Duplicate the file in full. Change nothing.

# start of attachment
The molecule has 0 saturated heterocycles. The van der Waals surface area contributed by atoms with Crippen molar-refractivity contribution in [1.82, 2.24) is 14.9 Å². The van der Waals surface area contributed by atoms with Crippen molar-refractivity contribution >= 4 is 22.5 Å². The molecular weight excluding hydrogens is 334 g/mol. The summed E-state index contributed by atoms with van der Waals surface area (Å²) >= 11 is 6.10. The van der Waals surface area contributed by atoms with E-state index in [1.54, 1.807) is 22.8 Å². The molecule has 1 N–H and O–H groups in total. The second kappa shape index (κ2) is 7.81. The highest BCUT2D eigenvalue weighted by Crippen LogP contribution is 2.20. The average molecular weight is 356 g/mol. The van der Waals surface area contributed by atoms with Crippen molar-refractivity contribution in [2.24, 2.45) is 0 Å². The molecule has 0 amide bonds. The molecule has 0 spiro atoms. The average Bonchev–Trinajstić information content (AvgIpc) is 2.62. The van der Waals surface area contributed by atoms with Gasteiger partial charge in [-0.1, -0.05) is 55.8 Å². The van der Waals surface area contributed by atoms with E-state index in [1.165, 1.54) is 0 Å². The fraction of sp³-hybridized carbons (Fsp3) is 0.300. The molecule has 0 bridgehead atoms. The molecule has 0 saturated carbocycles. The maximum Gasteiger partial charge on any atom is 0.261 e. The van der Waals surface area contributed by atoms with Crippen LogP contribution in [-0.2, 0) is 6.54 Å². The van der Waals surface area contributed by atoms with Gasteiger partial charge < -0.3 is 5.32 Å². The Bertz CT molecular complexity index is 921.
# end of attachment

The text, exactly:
The molecule has 0 saturated heterocycles. The van der Waals surface area contributed by atoms with Crippen molar-refractivity contribution in [1.82, 2.24) is 14.9 Å². The van der Waals surface area contributed by atoms with Crippen molar-refractivity contribution >= 4 is 22.5 Å². The molecular weight excluding hydrogens is 334 g/mol. The summed E-state index contributed by atoms with van der Waals surface area (Å²) >= 11 is 6.10. The van der Waals surface area contributed by atoms with E-state index in [1.54, 1.807) is 22.8 Å². The molecule has 1 N–H and O–H groups in total. The second kappa shape index (κ2) is 7.81. The highest BCUT2D eigenvalue weighted by Crippen LogP contribution is 2.20. The average molecular weight is 356 g/mol. The van der Waals surface area contributed by atoms with Crippen molar-refractivity contribution in [2.24, 2.45) is 0 Å². The molecule has 0 amide bonds. The molecule has 0 spiro atoms. The average Bonchev–Trinajstić information content (AvgIpc) is 2.62. The van der Waals surface area contributed by atoms with Gasteiger partial charge in [-0.1, -0.05) is 55.8 Å². The van der Waals surface area contributed by atoms with E-state index in [1.165, 1.54) is 0 Å². The fraction of sp³-hybridized carbons (Fsp3) is 0.300. The molecule has 0 bridgehead atoms. The molecule has 0 saturated carbocycles. The maximum Gasteiger partial charge on any atom is 0.261 e. The van der Waals surface area contributed by atoms with Crippen LogP contribution in [-0.2, 0) is 6.54 Å². The van der Waals surface area contributed by atoms with Gasteiger partial charge < -0.3 is 5.32 Å². The Bertz CT molecular complexity index is 921.